Officials said they will also turn a microcredit elective on “the science of happiness well-being” into a 3-credit course for all students from the next academic year.

“We are evolving more courses so students will be able to go for micro-specialisation in science and happiness. The subjects that they take up include depression, grief, so these projects that they take up to engineer happiness are meaningful,” said Prof P Patnaik, IIT Kharagpur.

The courses are run by the institute’s Rekhi Centre of Excellence for the Science of Happiness.

IIT Kharagpur has also decided to collaborate with an agency to identify the strength of students instead of their weaknesses, as is the case with current evaluation systems.

Officials are in touch with alumni for campaigns that will prod students to open up.

“Some of the alumni have approached us and they will share their experiences by recording it and circulating it on the website and Facebook page of the institute. There is a stigma attached with depression and this will address that,” the spokesperson said.

 

 

[“source-hindustantimes”]

Easyjet forced couple off overbooked flight

An Easyjet plane

Two Easyjet passengers were removed from an overbooked flight and not offered compensation a day after a United Airlines passenger was dragged off a plane in the US.

The British couple were due to fly from Luton Airport to Catania in Sicily on Monday last week.

After boarding the aircraft they were asked to leave by staff because the plane had been overbooked.

Easyjet has apologised and blamed human error for the situation.

The two passengers, who had booked non-refundable accommodation in Italy, were told that the next available Easyjet flight was four days later.

The airline failed to tell them they were entitled to a flight the same day with another airline, or to compensation as stipulated under EU rules.

easyjet plane

Easyjet admits that this incident involved two distinct cases of human error. The final two passengers should not have been issued boarding passes at the bag-drop area in Luton airport. Their tickets had not been properly scanned and so the system thought there were enough seats on the plane.

The second human error was not telling their freshly deplaned and doubtless livid customers that they were entitled to compensation or indeed a free flight with a rival airline to their final destination.

But as United Airlines discovered last week, small human errors can cause big reputational damage.

This incident might never have been reported but for the United debacle, which will surely became a textbook example for aspiring public relations types of how not to do it.


The couple, who had planned a six-day break, then decided to cancel the trip.

Easyjet said the passengers should not have been cleared to board and that its staff had not provided the correct information.

It said it was “genuinely sorry” for what had happened and would be providing additional training for staff.

“Whilst [the passengers] were emailed a link to the web page for EU261 compensation applications and the website clearly outlines our policies, we accept that our agents could have pointed this out more explicitly,” Easyjet said.

“The circumstances were very unusual and resulted from a manual error at the gate.”

The airline said that any customers who had been in a similar situation and felt their case had not been handled appropriately should contact Easyjet.

A spokesperson for the Civil Aviation Authority said the rights of passengers denied boarding, including overbooking, were protected under European law.

“Passengers are entitled to a minimum level of compensation, and must be offered an alternative flight, or ‘re-route’, at the earliest opportunity or at a date that suits you, or offered a full refund, if the passenger no longer wants to fly.”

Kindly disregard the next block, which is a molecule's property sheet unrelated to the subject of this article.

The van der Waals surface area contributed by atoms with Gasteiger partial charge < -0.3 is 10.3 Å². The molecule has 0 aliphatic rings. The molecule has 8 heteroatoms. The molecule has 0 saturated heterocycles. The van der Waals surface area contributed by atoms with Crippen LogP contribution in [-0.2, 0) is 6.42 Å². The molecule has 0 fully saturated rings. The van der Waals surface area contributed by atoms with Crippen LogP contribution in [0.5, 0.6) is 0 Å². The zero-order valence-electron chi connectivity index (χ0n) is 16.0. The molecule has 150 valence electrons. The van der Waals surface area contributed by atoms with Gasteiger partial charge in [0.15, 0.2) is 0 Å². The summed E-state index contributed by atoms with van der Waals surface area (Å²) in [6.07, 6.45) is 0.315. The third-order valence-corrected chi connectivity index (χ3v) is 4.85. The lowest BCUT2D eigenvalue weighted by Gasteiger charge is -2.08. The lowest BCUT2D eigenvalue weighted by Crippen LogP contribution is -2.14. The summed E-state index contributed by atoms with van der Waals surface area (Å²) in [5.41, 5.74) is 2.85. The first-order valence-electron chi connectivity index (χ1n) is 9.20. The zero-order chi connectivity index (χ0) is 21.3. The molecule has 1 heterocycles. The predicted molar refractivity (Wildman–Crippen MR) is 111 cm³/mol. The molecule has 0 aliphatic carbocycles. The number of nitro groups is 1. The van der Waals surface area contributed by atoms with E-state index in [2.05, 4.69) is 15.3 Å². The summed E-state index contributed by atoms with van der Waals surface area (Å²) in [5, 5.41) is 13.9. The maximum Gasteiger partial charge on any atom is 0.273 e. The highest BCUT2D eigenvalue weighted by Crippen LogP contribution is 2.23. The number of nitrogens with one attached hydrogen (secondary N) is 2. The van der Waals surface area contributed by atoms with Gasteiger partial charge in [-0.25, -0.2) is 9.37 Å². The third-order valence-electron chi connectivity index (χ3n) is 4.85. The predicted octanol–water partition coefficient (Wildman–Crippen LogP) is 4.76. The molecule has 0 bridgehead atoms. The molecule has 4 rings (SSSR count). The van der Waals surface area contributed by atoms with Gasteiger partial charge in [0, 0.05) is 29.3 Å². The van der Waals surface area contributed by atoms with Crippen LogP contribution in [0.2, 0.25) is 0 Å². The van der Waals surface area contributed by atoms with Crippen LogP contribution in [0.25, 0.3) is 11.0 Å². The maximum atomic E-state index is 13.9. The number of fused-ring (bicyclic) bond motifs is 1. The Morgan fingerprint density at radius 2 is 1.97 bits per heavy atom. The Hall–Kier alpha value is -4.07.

The incident followed the forcible removal of a passenger last Sunday from a United Airlines flight that had also been overbooked.

David Dao lost two front teeth and suffered a broken nose as law enforcement officials dragged him from the plane at Chicago O’Hare airport.

The situation escalated when a response from the airline’s chief executive, Oscar Munoz, failed to mention any use of excessive force.

Mr Munoz has since said he felt “shame and embarrassment” about the incident and vowed it would never happen again.

The airline also promised to change its policy on giving staff last-minute seats on full flights.

[Source:- BBC]

Mozilla Lays Off Employees Working on Firefox-Powered Connected Devices: Report

Mozilla Lays Off Employees Working on Firefox-Powered Connected Devices: Report

HIGHLIGHTS

  • Mozilla dissolves team behind connected devices initiative
  • The company has reportedly laid off a team of 50
  • Mozilla ended development of its Firefox OS for smartphones in 2015

Mozilla, the non-profit company popular for its Firefox browser, has given up on its dream of expanding into connected devices. The company has confirmed that it is dissolving its connected devices initiative after failing to make an impact after all.

Separately, CNET reports that the company is eliminating the team working on Firefox-enabled connected devices initiative. It adds that this affects roughly 50 employees citing people familiar with the situation. The report claims that Ari Jaaksi, Senior Vice President, Connected Devices at Mozilla, is also leaving the company alongside Bertrand Neveux, Director, Connected Devices at Mozilla. Mozilla reportedly had about 1,000 employees at the end of 2016.

In a statement to CNET, Mozilla confirmed it’s dissolving the team tasked to work connected devices initiative. It said, “We have shifted our internal approach to the internet-of-things opportunity to step back from a focus on launching and scaling commercial products to one focused on research and advanced development, dissolving our connected devices initiative and incorporating our internet-of-things explorations into an increased focus on emerging technologies.”

Notably, this is not the first time Mozilla has failed trying to do something more than its browser success. In 2015, Mozilla killed its smartphone operating system citing it was not “able to offer the best user experience possible” in its Firefox OS on smartphones. Some smartphones with Firefox OS did make it to the market in 2013 and 2014 though were able to gain any positive response from the Indian market. Over time Mozilla collaborated with OEMs to launch several low-budget smartphones including Spice Fire One, and Intex Cloud FX in India.

Early last year, Mozilla revealed that it was ending development on Firefox OS for smartphones. The operating system created by Mozilla developer community as an open-source system failed to gain traction in mobile devices.

Tags: Mozilla, Firefox, Firefox OS, IoT, Internet of Things
[“Source-Gadgets”]